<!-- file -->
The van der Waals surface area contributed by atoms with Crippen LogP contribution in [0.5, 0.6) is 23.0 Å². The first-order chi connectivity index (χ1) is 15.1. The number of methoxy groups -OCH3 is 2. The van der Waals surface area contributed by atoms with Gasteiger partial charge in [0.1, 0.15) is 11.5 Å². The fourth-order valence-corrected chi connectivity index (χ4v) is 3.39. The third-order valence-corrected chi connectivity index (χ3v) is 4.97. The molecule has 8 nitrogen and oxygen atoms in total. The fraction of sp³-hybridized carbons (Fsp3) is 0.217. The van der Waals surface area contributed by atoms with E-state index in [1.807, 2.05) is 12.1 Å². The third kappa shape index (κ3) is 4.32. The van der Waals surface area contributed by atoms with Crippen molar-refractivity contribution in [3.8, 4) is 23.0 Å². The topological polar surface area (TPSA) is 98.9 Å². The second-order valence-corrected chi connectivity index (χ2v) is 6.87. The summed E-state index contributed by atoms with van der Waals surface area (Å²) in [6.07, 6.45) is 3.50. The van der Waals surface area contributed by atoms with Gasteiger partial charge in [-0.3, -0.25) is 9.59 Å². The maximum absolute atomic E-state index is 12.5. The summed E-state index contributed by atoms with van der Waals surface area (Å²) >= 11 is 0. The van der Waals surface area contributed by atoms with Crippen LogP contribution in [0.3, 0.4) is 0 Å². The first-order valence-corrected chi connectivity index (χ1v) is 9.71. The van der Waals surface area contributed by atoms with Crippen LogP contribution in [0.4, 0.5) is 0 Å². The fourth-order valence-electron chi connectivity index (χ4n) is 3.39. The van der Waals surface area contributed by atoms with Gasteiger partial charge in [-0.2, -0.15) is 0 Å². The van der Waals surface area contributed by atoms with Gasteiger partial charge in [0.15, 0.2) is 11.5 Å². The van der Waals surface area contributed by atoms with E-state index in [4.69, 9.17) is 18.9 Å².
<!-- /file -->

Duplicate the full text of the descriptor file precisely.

The van der Waals surface area contributed by atoms with Crippen LogP contribution in [0.5, 0.6) is 23.0 Å². The first-order chi connectivity index (χ1) is 15.1. The number of methoxy groups -OCH3 is 2. The van der Waals surface area contributed by atoms with Gasteiger partial charge in [0.1, 0.15) is 11.5 Å². The fourth-order valence-corrected chi connectivity index (χ4v) is 3.39. The third-order valence-corrected chi connectivity index (χ3v) is 4.97. The molecule has 8 nitrogen and oxygen atoms in total. The fraction of sp³-hybridized carbons (Fsp3) is 0.217. The van der Waals surface area contributed by atoms with E-state index in [1.807, 2.05) is 12.1 Å². The third kappa shape index (κ3) is 4.32. The van der Waals surface area contributed by atoms with Crippen molar-refractivity contribution in [3.8, 4) is 23.0 Å². The topological polar surface area (TPSA) is 98.9 Å². The second-order valence-corrected chi connectivity index (χ2v) is 6.87. The summed E-state index contributed by atoms with van der Waals surface area (Å²) in [6.07, 6.45) is 3.50. The van der Waals surface area contributed by atoms with Gasteiger partial charge in [-0.3, -0.25) is 9.59 Å². The maximum absolute atomic E-state index is 12.5. The summed E-state index contributed by atoms with van der Waals surface area (Å²) >= 11 is 0. The van der Waals surface area contributed by atoms with Crippen LogP contribution in [0.3, 0.4) is 0 Å². The first-order valence-corrected chi connectivity index (χ1v) is 9.71. The van der Waals surface area contributed by atoms with Crippen LogP contribution in [0.4, 0.5) is 0 Å². The fourth-order valence-electron chi connectivity index (χ4n) is 3.39. The van der Waals surface area contributed by atoms with Gasteiger partial charge in [-0.2, -0.15) is 0 Å². The van der Waals surface area contributed by atoms with Gasteiger partial charge in [0.15, 0.2) is 11.5 Å². The van der Waals surface area contributed by atoms with E-state index in [4.69, 9.17) is 18.9 Å².